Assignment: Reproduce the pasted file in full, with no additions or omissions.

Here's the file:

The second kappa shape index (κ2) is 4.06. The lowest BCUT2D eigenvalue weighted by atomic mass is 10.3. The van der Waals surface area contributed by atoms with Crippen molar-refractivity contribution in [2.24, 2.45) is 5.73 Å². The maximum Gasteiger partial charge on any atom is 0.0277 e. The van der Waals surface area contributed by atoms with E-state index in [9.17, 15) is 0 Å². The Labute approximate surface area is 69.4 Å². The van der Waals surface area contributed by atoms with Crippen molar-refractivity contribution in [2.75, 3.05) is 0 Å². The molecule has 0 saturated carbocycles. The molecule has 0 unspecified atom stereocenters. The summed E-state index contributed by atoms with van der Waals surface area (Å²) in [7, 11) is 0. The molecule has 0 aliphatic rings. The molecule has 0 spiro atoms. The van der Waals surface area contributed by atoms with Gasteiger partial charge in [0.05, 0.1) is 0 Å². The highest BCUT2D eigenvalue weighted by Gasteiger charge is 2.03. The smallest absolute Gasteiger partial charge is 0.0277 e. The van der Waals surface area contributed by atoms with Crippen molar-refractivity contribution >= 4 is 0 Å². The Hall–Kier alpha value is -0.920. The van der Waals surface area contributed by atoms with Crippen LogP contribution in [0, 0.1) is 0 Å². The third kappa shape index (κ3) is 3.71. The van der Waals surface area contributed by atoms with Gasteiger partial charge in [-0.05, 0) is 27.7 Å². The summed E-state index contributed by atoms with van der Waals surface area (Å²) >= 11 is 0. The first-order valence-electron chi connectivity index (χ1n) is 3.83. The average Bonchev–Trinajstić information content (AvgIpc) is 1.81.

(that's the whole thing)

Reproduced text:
The second kappa shape index (κ2) is 4.06. The lowest BCUT2D eigenvalue weighted by atomic mass is 10.3. The van der Waals surface area contributed by atoms with Crippen molar-refractivity contribution in [2.24, 2.45) is 5.73 Å². The maximum Gasteiger partial charge on any atom is 0.0277 e. The van der Waals surface area contributed by atoms with E-state index in [9.17, 15) is 0 Å². The Labute approximate surface area is 69.4 Å². The van der Waals surface area contributed by atoms with Crippen molar-refractivity contribution in [2.75, 3.05) is 0 Å². The molecule has 0 saturated carbocycles. The molecule has 0 unspecified atom stereocenters. The summed E-state index contributed by atoms with van der Waals surface area (Å²) in [7, 11) is 0. The molecule has 0 aliphatic rings. The molecule has 0 spiro atoms. The van der Waals surface area contributed by atoms with Gasteiger partial charge in [0.05, 0.1) is 0 Å². The highest BCUT2D eigenvalue weighted by Gasteiger charge is 2.03. The smallest absolute Gasteiger partial charge is 0.0277 e. The van der Waals surface area contributed by atoms with Crippen molar-refractivity contribution >= 4 is 0 Å². The Hall–Kier alpha value is -0.920. The van der Waals surface area contributed by atoms with Crippen LogP contribution in [0, 0.1) is 0 Å². The third kappa shape index (κ3) is 3.71. The van der Waals surface area contributed by atoms with Gasteiger partial charge in [-0.05, 0) is 27.7 Å². The summed E-state index contributed by atoms with van der Waals surface area (Å²) >= 11 is 0. The first-order valence-electron chi connectivity index (χ1n) is 3.83. The average Bonchev–Trinajstić information content (AvgIpc) is 1.81.